• Daily net acid excretion. Healthy adults excrete a relatively constant amount of organic acids every day

All these factors allow scientists to calculate and estimate the potential renal impact of the acids in foods, arriving at the PRAL score.

The amount of protein in a food is a crucial driver of PRAL scores, and foods that are high in protein will almost always have an acidic PRAL score to some degree.

For people with delicate kidneys and other medical conditions, it may be important to consider the PRAL measure of a food to reduce stress on the kidney.

The PRAL level of a food is highly divergent from the pH level of a food.

For example, lemon juice is highly acidic, with a pH between 2-3. However, lemon juice has a negative PRAL score of -2.5 and has an alkalizing effect on the body when metabolized.

Unlike pH, the PRAL score of a food also depends significantly on how the food is prepared.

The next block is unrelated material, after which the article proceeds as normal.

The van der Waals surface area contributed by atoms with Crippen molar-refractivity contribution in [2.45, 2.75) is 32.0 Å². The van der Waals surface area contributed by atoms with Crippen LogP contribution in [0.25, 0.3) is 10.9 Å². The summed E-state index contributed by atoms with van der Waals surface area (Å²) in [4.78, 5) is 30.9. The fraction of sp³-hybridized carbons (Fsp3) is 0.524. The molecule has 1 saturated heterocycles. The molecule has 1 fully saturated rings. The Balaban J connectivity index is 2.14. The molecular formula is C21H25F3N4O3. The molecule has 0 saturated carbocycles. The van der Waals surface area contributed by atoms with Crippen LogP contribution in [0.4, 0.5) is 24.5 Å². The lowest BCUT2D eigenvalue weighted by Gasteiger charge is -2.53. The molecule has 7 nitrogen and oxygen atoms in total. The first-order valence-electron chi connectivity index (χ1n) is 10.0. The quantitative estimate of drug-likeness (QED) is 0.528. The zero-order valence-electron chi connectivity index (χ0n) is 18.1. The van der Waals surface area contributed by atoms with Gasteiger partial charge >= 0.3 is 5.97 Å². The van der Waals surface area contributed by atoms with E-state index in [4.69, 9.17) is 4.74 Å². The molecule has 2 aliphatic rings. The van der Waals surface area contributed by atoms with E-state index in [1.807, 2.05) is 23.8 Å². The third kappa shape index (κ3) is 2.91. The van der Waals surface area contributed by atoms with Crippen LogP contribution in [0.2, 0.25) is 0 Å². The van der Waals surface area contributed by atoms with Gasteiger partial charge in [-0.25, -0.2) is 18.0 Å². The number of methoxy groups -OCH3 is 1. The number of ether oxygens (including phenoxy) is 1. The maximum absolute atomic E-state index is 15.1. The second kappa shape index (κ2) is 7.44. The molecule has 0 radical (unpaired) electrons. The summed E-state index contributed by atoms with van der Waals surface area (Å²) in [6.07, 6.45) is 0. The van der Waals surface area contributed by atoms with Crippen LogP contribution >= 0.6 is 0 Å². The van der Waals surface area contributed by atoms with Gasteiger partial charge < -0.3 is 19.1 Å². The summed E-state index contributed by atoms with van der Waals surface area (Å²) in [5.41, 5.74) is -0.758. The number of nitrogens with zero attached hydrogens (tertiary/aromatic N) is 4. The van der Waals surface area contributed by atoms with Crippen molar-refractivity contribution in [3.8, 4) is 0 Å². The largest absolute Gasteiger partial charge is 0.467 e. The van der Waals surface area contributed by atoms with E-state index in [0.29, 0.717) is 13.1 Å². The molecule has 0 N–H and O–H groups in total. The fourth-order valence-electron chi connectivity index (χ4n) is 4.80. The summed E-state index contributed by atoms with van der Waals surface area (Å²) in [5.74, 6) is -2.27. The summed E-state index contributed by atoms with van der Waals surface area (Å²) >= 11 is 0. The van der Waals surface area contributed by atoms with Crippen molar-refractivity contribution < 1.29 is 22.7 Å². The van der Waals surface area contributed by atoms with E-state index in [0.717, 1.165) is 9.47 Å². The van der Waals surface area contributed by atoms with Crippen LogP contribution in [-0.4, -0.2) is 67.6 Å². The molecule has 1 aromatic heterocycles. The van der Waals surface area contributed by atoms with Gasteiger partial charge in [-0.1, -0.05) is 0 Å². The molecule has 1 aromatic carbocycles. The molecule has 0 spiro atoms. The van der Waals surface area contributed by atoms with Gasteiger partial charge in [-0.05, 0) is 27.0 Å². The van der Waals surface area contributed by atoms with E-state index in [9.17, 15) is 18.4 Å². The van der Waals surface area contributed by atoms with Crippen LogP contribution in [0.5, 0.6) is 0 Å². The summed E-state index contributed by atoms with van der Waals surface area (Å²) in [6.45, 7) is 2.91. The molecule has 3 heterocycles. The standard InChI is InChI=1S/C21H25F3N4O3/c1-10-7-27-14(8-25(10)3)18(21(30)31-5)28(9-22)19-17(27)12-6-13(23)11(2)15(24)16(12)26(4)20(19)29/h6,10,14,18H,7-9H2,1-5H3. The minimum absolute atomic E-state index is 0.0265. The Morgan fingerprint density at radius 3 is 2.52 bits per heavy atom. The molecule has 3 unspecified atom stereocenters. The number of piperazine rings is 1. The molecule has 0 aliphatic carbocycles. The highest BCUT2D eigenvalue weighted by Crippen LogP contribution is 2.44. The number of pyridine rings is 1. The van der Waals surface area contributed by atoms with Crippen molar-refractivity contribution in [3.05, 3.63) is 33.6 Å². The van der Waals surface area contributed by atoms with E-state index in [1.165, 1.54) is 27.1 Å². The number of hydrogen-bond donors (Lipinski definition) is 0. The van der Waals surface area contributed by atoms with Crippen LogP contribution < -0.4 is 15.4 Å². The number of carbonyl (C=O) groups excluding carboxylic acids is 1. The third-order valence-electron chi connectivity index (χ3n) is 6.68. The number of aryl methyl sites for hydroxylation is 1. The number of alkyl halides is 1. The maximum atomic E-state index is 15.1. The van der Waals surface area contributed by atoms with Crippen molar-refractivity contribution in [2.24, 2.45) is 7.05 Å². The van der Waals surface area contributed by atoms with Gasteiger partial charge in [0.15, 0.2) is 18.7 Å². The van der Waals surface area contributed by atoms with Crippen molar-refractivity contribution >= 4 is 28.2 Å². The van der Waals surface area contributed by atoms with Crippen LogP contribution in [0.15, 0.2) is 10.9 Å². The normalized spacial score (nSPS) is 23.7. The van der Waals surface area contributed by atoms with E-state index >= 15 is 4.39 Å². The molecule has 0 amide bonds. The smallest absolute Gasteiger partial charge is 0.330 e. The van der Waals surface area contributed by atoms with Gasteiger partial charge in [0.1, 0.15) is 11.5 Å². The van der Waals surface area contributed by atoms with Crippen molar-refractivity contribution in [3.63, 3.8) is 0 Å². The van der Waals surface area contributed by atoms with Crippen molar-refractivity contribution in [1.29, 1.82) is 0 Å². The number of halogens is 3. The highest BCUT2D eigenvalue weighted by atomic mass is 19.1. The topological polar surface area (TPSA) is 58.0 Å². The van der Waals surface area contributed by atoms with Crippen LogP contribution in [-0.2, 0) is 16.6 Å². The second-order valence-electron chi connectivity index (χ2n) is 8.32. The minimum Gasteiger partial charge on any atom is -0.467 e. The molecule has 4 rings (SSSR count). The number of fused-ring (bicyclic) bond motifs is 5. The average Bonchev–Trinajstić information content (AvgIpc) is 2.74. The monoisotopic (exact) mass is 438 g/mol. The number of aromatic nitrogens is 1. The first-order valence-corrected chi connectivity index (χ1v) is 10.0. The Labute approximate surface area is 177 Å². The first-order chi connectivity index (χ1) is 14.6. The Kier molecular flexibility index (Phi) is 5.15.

For example, a fried egg has a higher PRAL score than a poached egg. Likewise, dried egg whites have a higher PRAL score than fresh egg whites, and so on.

Is Egg White Acidic?

Egg whites have a high pH from 7.5-9, indicating that they are alkaline.

However, they also have a relatively low positive PRAL score of 2-3, meaning that egg whites are mildly acidic in the body.

Egg whites are also a special case where we often whip them into a foam or meringue.

Egg whites with a pH closest to 7.0 whip into the most stable foam.